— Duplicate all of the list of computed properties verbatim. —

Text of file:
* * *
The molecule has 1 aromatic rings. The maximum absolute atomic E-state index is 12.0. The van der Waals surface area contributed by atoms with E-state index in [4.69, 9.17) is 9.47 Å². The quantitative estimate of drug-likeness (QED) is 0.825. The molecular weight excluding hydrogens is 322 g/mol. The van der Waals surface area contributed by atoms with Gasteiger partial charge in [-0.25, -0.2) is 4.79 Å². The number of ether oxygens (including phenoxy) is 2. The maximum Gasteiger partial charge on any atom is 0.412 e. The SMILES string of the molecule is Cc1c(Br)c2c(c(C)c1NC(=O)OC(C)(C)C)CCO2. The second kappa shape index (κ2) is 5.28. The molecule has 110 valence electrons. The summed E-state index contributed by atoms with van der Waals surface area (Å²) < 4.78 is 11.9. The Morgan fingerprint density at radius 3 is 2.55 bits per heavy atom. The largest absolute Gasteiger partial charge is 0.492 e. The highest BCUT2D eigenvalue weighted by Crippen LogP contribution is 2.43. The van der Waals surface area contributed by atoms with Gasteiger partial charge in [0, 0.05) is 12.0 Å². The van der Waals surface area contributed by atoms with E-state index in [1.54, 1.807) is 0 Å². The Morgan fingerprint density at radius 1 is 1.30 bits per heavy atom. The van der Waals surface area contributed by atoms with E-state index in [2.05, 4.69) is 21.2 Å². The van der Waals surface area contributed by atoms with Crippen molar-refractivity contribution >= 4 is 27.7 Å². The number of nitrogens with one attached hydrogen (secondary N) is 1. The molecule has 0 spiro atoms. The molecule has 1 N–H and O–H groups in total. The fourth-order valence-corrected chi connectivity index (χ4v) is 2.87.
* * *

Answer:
The molecule has 1 aromatic rings. The maximum absolute atomic E-state index is 12.0. The van der Waals surface area contributed by atoms with E-state index in [4.69, 9.17) is 9.47 Å². The quantitative estimate of drug-likeness (QED) is 0.825. The molecular weight excluding hydrogens is 322 g/mol. The van der Waals surface area contributed by atoms with Gasteiger partial charge in [-0.25, -0.2) is 4.79 Å². The number of ether oxygens (including phenoxy) is 2. The maximum Gasteiger partial charge on any atom is 0.412 e. The SMILES string of the molecule is Cc1c(Br)c2c(c(C)c1NC(=O)OC(C)(C)C)CCO2. The second kappa shape index (κ2) is 5.28. The molecule has 110 valence electrons. The summed E-state index contributed by atoms with van der Waals surface area (Å²) < 4.78 is 11.9. The Morgan fingerprint density at radius 3 is 2.55 bits per heavy atom. The largest absolute Gasteiger partial charge is 0.492 e. The highest BCUT2D eigenvalue weighted by Crippen LogP contribution is 2.43. The van der Waals surface area contributed by atoms with Gasteiger partial charge in [0, 0.05) is 12.0 Å². The van der Waals surface area contributed by atoms with E-state index in [1.54, 1.807) is 0 Å². The Morgan fingerprint density at radius 1 is 1.30 bits per heavy atom. The van der Waals surface area contributed by atoms with E-state index in [2.05, 4.69) is 21.2 Å². The van der Waals surface area contributed by atoms with Crippen molar-refractivity contribution >= 4 is 27.7 Å². The number of nitrogens with one attached hydrogen (secondary N) is 1. The molecule has 0 spiro atoms. The molecule has 1 N–H and O–H groups in total. The fourth-order valence-corrected chi connectivity index (χ4v) is 2.87.